Perhaps a right to vote, freedom of movement, or (in the US) a social security number? I'm not quite sure.
I just know that in SA in the 1980s blacks were trying to get rid of the "homeland system", which made tribal areas into "independant" states within South Africa. At the same time the Haudenausaunee (Iroquois) wanted to travel on independant passports. I'm not sure those specific issues are still relevant. However, in SA we have the remaining issue of traditional leaders and their fat salaries from the taxpayer.
I suppose in the US, the Republicans would question any "special rights" granted to minorities.



[edit on 13-7-2010 by halfoldman]



posted on Jul, 13 2010 @ 03:22 PM
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sounds like you have wrapped a gift and plan to deliver it by christmas time.



posted on Jul, 13 2010 @ 03:31 PM
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reply to post by Ausar
 

Sounds like you have a strong opinion for debate, but I'm not quite sure what it is based on the above post?
I was hoping various people could fill me in by what "citizenship" means to them, and why it is considered so highly, when it really seems to do nothing in itself (without some form of dissent).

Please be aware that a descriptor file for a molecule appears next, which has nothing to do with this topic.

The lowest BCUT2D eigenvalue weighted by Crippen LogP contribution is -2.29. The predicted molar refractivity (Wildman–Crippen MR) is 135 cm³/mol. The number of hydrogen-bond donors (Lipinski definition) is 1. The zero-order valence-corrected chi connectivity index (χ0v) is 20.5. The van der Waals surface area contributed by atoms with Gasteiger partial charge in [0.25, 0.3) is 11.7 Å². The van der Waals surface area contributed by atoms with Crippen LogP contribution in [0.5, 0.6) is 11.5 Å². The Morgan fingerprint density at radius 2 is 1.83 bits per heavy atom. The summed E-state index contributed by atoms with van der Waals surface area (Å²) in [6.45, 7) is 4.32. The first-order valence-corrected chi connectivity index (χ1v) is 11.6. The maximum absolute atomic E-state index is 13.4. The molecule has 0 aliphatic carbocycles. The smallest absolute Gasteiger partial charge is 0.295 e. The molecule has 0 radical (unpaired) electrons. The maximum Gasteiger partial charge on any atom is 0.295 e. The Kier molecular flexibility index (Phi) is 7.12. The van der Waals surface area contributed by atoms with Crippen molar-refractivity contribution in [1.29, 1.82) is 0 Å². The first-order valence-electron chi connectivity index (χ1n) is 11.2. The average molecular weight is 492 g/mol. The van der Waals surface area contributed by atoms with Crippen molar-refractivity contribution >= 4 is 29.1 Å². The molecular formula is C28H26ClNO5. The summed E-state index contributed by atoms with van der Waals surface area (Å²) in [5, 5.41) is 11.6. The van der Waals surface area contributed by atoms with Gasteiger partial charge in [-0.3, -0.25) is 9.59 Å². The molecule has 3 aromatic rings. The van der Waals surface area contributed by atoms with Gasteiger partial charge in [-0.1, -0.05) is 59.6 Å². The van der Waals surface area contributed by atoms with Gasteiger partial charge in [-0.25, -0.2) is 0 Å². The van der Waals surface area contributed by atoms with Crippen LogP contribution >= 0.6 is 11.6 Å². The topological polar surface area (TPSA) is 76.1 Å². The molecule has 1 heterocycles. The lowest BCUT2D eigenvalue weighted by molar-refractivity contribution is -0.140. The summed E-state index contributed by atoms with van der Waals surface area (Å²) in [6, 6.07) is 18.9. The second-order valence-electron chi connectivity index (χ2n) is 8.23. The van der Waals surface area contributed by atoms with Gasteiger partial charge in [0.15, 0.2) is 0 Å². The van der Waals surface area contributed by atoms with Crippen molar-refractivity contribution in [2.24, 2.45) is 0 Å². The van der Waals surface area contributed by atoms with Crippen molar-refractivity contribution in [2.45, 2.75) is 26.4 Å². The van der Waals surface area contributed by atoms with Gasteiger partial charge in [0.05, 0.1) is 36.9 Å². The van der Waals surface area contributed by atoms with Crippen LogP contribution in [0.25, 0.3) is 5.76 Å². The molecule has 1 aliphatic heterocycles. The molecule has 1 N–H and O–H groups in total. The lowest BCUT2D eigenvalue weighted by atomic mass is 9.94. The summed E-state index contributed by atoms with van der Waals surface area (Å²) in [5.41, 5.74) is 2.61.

If it's the Klamath River situation - invasive algae blooms and lack of salmon getting to their nesting grounds are urgent situations (IMO), so yes, it should be solved before Christmas.


[edit on 13-7-2010 by halfoldman]



posted on Jul, 13 2010 @ 04:45 PM
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then lets kill those algae before they bloom; if we are in agreement that we both want our salmon on our christmas dinner table.but whos to stop us from saving the salmon; not even the salmon themselves, its just our food.

edit to add;
dont you need a license to fish in california, and if not isnt fishing mandated by seasons? so you have to accept being a citizen in order to get your salmon on your christmas dinner table?

[edit on 13-7-2010 by Ausar]



posted on Jul, 13 2010 @ 05:25 PM
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reply to post by Ausar
 

According to the documentary (see trailer above) the salmon can no longer make it to their nesting grounds becauses 4 unecessary dams have been built in their way. The river hardly has any flowing water (it is diverted and pressured to run into the hydroelectric systems). The adult salmon cannot cross the dam walls on their migration paths.
Native Americans seem to have some hereditary water and fishing rights, but others also depend on the seasonal fishing.
The algae blooms are already there, and are considered to make the Klamath toxic for human consumption. The dams have stolen the flow and made remaining pools of water stagnant.
One proposed solution is "fish ladders" which in theory should allow some salmon to cross, another is to drive the salmon from remaing water to remaining water by truck (no jokes, it's being done elsewhere).
The dams make negligible power, and they are not being dismantled because of "lack of funds".